On top of this, human conflicts are increasingly a problem in the Sahel (Fig. 2). These have been suggested to cause the decline of numerous antelope species by allowing for elevated levels of poaching and by forcing more people to hunt for bushmeat in order to survive (4). Finally, while climate change poses an omnipresent threat to biodiversity across the globe, in the Sahara and other deserts, where temperatures are predicted to rise faster than anywhere else (3), climate change is a ticking bomb of biodiversity loss. It’s not really an issue yet but it will be soon.

Human activities in the Sahara-Sahel. Showing human population density in North Africa (black-white); areas of insecurity including regions with landmines, regions of long-standing conflict and attacks on people, infrastructure and kidnapping since 2003; occurrence areas of exploration of fossil fuels; major roads and tracks; protected areas and hypothesised biodiversity hotspots (refugia) in the Sahara-Sahel region. Adapted from (4).

Human activities in the Sahara-Sahel. Showing human population density in North Africa (black-white); areas of insecurity including regions with landmines, regions of long-standing conflict and attacks on people, infrastructure and kidnapping since 2003; occurrence areas of exploration of fossil fuels; major roads and tracks; protected areas and hypothesised biodiversity hotspots (refugia) in the Sahara-Sahel region. Adapted from (4).

Saving the Sahara?

The addax - getting some protection

The addax – getting its habitat protected

Managing the Sahara-Sahel ecosystem to save biodiversity may actually be quite cost-effective when compared to other ecosystems, thanks to the low human densities and limited extent of cultivated land (3). With this in mind, the lack of protected areas within the Sahara needs to be addressed. Only 7.6% of its area is classed as protected (Fig. 2), significantly below the 10% recommended by the Convention on Biological Diversity (4). Positive steps are being made, such as the establishment of a 97, 000 km2 reserve in Niger, which covers around 150 of the 200 remaining wild addax (Addax nasomaculatus) (4) but more need to follow suit. Captive breeding and reintroduction programmes may be of help for some animals, such as the scimitar-horned oryx but these are expensive (a planned reintroduction of 100 oryx to Chad in 2015 is estimated to cost US$10 million) and not feasible for all species.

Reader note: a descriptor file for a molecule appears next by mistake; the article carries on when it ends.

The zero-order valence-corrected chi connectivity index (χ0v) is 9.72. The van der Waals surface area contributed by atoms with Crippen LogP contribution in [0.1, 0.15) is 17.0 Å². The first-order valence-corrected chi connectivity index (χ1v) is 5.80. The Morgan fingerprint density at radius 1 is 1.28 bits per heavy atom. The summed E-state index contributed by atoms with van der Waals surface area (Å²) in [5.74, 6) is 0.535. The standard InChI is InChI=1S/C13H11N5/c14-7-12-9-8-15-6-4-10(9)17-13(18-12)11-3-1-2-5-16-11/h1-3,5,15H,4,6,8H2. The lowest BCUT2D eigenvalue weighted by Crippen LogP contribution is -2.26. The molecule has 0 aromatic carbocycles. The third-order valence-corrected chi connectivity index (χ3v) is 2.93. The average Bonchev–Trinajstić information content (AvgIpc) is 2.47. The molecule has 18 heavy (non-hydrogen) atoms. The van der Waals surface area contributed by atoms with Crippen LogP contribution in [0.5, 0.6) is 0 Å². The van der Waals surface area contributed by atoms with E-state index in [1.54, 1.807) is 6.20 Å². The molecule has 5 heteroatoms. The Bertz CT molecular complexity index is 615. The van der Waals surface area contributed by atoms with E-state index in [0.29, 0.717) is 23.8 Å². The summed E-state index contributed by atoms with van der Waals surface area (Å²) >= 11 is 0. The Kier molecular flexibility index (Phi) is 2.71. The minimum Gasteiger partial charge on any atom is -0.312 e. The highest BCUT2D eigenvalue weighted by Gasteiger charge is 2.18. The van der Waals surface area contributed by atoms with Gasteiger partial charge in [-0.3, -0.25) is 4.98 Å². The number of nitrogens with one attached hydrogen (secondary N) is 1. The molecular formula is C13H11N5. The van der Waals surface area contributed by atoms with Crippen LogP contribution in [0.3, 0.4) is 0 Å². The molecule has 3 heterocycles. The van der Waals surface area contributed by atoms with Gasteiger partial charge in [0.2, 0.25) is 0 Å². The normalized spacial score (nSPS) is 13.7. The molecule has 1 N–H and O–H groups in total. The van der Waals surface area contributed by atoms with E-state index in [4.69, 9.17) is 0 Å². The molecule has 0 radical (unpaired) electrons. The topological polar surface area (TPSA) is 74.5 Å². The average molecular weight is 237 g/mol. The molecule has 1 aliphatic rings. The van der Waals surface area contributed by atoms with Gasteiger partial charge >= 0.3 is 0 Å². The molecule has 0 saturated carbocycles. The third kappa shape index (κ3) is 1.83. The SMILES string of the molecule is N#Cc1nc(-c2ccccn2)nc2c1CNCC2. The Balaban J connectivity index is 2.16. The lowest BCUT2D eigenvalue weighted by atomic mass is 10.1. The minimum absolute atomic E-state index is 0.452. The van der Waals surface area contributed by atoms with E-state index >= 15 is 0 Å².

At the moment, the main problem is that we simply don’t know enough about what is actually happening to the Saharan ecosystem to effectively conserve its biodiversity. There is an urgent need to address this lack of knowledge with more research, identifying the precise threats to and trends of biodiversity. Any future conservation plans need to have a firm grounding in science and be tailored to local conditions to maximise their efficacy (3, 4).

The worldwide plight of desert ecosystems and their wildlife is finally gaining wider recognition but it is still not enough. We now are approaching the halfway point of the UN’s “Decade for Deserts and the fight against desertification” and of the UN’s “Decade on Biodiversity”. Maybe it is time for both to be considered together.

References

  1. S. M. Durant et al., Forgotten Biodiversity in Desert Ecosystems. Science 336, 1379-1380 (2012).
  2. G. M. Mace, H. Masundire, J. E. M. Baillie, in Ecosystems and human well-being, B. Scholes, R. Hassan, Eds. (Island Press, Washington, DC, 2005), vol. 5, pp. 77-122.
  3. S. M. Durant et al., Fiddling in biodiversity hotspots while deserts burn? Collapse of the Sahara’s megafauna. Diversity and Distributions 20, 114-122 (2014).
  4. J. C. Brito et al., Unravelling biodiversity, evolution and threats to conservation in the Sahara-Sahel. Biological Reviews 89, 215-231 (2014).
Beating the odds and surviving

The Nubian ibex – beating the odds and surviving

The scimitar horned oryx in its former habitat

The scimitar horned oryx – reintroduced to its former range